Chicago — There's nothing quite like an outdoor jazz festival. Somehow the night air, the casual atmosphere, the picnickers on the grass, all contribute to the spirit of the music.
This was certainly so at Chicago's fifth annual jazz festival, a recent five-day free event programmed by the Jazz Institute of Chicago and held at the Petrillo Music Shell in Grant Park. Crowds averaging 25,000 each night filled the seats and lawn at the park to hear jazz greats like Sonny Rollins, Ray Charles, Sarah Vaughan, and Woody Herman & His Young Thundering Herd, along with an impressive array of local talent.
Concerts started early enough for people to relax on the lawn and enjoy a picnic dinner. Some laid out fancy tablecloths, complete with candelabra, silver , and china - the only missing ingredient was the black tie!
As the evening progressed the sky gradually darkened, and the park filled to capacity with eager jazz fans. By the time the veteran ''Swing Giants'' - saxophonists Arnett Cobb and Budd Johnson, trombonist Al Grey, pianist Sammy Pryce, bassist George Duvivier, and drummer Barrett Deems - came out on stage, the audience was wild with excitement. They rose to a standing ovation for Budd Johnson's ''Body and Soul,'' George Duvivier's bluesy bass tribute to Duke Ellington, and especially for Arnett Cobb's blues-tinged version of ''The Nearness of You.'' Sammy Price surprised everybody with a foot-stomping ''Harold's Boogie'' that literally had people dancing in the aisles.
But it was Sonny Rollins and his group who stole the show that night. Looking jaunty in a red hat and smiling the whole time, Rollins focused his music on his favorite Latin and Caribbean island rhythms. Everyone in the group was in good form, but it was clear that Rollins has met his match in his group's young, energetic electric bassist, Russel Blake. Blake really outdid himself with his highly inventive, aggressive playing and his sassy personality on stage.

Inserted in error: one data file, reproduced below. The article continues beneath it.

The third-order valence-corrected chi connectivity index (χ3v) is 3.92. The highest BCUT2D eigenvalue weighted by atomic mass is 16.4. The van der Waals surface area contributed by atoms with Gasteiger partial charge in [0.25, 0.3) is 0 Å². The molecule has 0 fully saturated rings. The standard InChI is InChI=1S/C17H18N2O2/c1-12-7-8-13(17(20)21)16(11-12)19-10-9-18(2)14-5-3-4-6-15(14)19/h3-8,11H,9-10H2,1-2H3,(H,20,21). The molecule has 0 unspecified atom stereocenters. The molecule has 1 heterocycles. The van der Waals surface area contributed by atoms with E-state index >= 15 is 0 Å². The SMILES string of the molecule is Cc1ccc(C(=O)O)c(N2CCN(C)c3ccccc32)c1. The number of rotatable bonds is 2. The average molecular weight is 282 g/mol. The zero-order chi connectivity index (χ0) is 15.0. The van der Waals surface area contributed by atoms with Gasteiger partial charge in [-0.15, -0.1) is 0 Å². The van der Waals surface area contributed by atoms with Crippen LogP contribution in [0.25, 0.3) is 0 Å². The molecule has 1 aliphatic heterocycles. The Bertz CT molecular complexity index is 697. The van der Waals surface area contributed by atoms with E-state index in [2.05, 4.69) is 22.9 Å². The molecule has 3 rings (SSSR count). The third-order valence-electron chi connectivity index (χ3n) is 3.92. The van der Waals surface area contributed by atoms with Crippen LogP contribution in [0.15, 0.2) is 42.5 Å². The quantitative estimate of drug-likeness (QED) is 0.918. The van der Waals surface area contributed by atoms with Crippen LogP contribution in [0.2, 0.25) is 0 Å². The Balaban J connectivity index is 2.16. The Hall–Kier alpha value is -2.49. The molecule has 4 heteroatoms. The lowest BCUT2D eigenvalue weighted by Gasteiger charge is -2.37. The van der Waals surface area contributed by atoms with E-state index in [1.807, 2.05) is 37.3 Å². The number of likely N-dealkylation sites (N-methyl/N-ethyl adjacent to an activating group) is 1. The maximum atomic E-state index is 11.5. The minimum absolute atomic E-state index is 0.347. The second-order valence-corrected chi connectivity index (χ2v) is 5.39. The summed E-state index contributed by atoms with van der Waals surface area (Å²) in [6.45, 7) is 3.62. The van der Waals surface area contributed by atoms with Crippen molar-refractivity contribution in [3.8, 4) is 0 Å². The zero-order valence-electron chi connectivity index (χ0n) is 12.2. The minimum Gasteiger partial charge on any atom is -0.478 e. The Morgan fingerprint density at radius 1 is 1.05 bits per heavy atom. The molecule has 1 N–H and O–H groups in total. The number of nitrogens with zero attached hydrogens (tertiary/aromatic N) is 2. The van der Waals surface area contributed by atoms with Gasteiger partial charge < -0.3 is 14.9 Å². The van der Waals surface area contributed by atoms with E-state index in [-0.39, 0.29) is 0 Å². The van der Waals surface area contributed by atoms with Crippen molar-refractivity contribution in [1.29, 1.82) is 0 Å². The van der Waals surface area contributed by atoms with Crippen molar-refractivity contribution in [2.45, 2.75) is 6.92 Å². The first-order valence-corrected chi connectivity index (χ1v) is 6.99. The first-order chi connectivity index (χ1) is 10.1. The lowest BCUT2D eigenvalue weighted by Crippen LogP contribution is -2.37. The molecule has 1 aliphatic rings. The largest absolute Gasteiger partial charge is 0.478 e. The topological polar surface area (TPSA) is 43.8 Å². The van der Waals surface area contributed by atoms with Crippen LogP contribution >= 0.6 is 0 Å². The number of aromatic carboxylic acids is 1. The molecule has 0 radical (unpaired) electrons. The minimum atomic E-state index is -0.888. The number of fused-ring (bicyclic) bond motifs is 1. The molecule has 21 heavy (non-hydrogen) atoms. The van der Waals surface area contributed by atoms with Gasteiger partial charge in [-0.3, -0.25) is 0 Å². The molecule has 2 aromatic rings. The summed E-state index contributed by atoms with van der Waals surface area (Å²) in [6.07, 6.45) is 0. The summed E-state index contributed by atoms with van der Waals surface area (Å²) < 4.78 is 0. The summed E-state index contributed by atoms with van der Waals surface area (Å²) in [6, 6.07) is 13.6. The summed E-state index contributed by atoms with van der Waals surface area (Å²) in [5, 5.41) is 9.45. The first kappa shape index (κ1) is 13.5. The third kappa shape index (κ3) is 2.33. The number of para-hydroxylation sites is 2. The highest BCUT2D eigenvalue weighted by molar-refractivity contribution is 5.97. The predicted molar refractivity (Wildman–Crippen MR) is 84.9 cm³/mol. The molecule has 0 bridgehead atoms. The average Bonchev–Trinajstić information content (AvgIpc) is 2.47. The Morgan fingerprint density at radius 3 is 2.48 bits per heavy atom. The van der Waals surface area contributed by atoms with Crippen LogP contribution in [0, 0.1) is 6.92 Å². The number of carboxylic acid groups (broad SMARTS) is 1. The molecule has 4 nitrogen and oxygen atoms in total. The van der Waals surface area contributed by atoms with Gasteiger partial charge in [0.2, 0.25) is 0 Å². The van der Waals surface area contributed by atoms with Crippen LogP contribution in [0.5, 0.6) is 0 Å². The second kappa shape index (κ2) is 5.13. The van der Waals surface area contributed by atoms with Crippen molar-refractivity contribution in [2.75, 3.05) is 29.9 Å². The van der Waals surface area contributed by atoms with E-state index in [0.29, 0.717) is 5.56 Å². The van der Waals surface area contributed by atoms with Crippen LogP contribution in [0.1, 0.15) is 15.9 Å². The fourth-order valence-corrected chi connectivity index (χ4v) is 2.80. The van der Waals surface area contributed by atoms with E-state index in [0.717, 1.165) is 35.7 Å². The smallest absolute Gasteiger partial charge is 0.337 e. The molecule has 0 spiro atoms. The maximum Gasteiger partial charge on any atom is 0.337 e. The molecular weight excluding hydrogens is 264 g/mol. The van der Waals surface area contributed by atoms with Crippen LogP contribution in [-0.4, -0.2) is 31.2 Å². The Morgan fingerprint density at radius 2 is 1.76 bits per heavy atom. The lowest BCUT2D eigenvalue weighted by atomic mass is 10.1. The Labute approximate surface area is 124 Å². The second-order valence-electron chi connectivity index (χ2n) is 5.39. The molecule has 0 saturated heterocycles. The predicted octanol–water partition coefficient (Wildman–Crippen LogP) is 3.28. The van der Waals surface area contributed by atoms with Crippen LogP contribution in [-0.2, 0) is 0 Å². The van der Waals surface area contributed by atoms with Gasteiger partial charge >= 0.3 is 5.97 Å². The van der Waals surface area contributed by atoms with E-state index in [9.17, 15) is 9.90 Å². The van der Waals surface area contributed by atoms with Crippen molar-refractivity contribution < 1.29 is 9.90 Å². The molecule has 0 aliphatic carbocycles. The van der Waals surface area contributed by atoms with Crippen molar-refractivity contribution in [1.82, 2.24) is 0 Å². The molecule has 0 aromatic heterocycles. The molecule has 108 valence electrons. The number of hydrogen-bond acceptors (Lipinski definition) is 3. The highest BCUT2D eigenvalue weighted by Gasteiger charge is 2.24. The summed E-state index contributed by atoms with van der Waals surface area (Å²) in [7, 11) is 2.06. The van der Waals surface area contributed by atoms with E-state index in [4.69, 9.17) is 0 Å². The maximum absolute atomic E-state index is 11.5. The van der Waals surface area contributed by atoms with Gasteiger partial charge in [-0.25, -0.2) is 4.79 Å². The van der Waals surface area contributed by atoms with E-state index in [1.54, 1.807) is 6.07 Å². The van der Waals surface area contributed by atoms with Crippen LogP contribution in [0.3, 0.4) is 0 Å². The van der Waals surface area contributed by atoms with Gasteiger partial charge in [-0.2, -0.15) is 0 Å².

But the astonishing moment came when, at the end of the old movie ballad ''Cabin in the Sky,'' he launched into a long, long cadenza that took his horn through every possible harmonic permutation, humorously punctuated by quotations from ''Oh, Susannah'' and other numbers.
The audience was breathless when he finished, but they weren't prepared for what was to come: Just when everyone thought the concert was over, Rollins jumped into one of his classic island vamps that just wouldn't stop. Festival officials looked anxiously at their watches as the band took it around again and again. The audience was practically hysterical - people were standing on their chairs, screaming and waving their arms.
Finally, the stage lights went up - Rollins kept playing. Then the stage lights went out - Rollins played on. At last, in a desperate move, somebody unplugged the band! What a night! Although one could sympathize with the festival folks, those of us who stayed to the end were glad we didn't miss this unforgettable event.
Of the other artists I heard, Woody Herman's latest Young Thundering Herd deserves a mention. The big bands from the swing era which have managed to survive have done so by hiring young musicians, often students. Because of the changing economic times, few seasoned players can afford to go on the road anymore. The results of this trend have been mixed. Often these young players are schooled musicians and skilled readers, but weak soloists. Not so with the latest Herman aggregation - most of the young musicians in it are competent to excellent soloists. Woody generously showed off their talents in a set that included the chestnuts ''Four Brothers,'' ''The Peanut Vendor,'' ''Early Autumn, '' and a blistering-tempoed ''Caledonia,'' in which almost every player in the band got to strut his stuff.
Chicago's local jazz scene is fertile and varied. The festival included several local bands and three talented local singers: the pop-oriented guitarist-singer Frank D'Rone, along with Rita Warford and Sulanya Conway, who offered a bluesy tribute to Bessie Smith and Billie Holiday.
Jazz is usually thought of as a nighttime phenomenon, but noontime and afternoon jazz are very much a part of Chicago life. I stopped by Andy's Cafe one day at 5 o'clock to hear ''Ears,'' a seven-piece multi-styled group co-led by bass trumpeter Cy Touff and trumpeter-flugelhornist Bobby Lewis. It turned out to be a very ''hang loose'' affair, and a lot of fun.
The next day I visited a library around noontime, and the sound of a lilting violin caught my ear. Jazz violinist Susie Hansen and her quartet were entertaining office workers on their lunch hour, retired people, and mothers with children in a tiny theater on the second floor.